Well, perhaps the computer will simply cause the 'check engine' light to come on. The signal variation wasn't severe or critical enough to indicate any mechanical failures but the vehicle's operator is made aware that he or she should have the vehicle checked out electronically to see if a minor sensor has broken down or is starting to deteriorate and send the odd irratic signal. This type of condition is commonly referred to as a 'soft code'. Normal functions are not affected but if the repair is not made, performance or fuel efficiencies might suffer. Perhaps the sensor only malfunctioned one time and all other times was fine. This might be an early warning of a sensor that is beginning to fail or maybe it's a matter as simple as a loose connector or connection.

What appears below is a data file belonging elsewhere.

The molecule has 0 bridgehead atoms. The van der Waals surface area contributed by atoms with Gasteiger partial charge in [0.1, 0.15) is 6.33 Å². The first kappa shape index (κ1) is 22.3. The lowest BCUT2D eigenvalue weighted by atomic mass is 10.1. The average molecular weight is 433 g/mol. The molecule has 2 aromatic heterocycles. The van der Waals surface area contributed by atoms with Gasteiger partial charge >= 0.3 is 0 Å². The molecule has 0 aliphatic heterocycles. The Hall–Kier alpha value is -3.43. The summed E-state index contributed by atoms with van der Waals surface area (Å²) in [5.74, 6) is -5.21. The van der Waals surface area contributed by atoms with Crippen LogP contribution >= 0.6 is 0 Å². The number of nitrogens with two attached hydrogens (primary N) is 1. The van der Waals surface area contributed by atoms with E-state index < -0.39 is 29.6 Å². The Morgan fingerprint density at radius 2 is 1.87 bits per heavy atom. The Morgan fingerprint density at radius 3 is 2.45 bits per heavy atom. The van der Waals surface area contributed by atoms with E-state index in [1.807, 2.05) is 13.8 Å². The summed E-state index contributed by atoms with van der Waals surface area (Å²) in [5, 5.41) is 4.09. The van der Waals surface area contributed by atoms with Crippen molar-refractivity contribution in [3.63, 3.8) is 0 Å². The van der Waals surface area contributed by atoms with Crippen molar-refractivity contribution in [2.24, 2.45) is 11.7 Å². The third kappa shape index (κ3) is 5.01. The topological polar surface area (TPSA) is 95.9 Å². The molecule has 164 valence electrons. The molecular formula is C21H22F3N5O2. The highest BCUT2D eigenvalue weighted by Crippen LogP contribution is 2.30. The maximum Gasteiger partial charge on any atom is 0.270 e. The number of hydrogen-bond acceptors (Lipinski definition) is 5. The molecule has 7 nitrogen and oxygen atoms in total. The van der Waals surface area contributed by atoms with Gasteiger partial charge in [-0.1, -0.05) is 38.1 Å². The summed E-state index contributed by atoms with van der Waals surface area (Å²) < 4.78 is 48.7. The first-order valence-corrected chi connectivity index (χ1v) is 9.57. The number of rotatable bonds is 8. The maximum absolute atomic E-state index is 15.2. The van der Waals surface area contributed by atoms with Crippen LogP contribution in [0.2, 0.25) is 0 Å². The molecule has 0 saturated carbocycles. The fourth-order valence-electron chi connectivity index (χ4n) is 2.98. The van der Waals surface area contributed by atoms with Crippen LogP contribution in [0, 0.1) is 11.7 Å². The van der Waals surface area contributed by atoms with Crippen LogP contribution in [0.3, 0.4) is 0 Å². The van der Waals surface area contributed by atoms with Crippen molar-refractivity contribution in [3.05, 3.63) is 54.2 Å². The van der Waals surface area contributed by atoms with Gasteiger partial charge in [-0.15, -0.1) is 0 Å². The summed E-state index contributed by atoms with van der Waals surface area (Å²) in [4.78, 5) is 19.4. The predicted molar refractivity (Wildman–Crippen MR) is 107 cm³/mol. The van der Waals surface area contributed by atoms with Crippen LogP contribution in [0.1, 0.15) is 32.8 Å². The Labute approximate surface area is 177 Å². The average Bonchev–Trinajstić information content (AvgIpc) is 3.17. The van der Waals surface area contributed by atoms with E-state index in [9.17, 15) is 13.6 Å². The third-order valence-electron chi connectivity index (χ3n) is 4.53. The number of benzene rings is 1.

But sometimes, the signal needed to perform all operations normally is so far out of specification that the computer has no choice but to go into a more critical 'survival' mode. With vehicle transmissions, when the computer detects an obvious, dangerous signal value of this sort it will cause the internal tranny-fluid-line-pressure to default to 'high pressure' (in order to protect clutches and bands). The computer also turns off the transmission's electronic shift solenoids which in turn causes the unit to default to a single gear only (usually second or third). All normal signals to vary and control line pressure are overridden and everything defaults to 'full on' so a hazardous 'slipping' condition within the clutch pack cannot occur easily. This theoretically (and practically) is so that the vehicle's driver can get the damaged vehicle to the next town for repairs.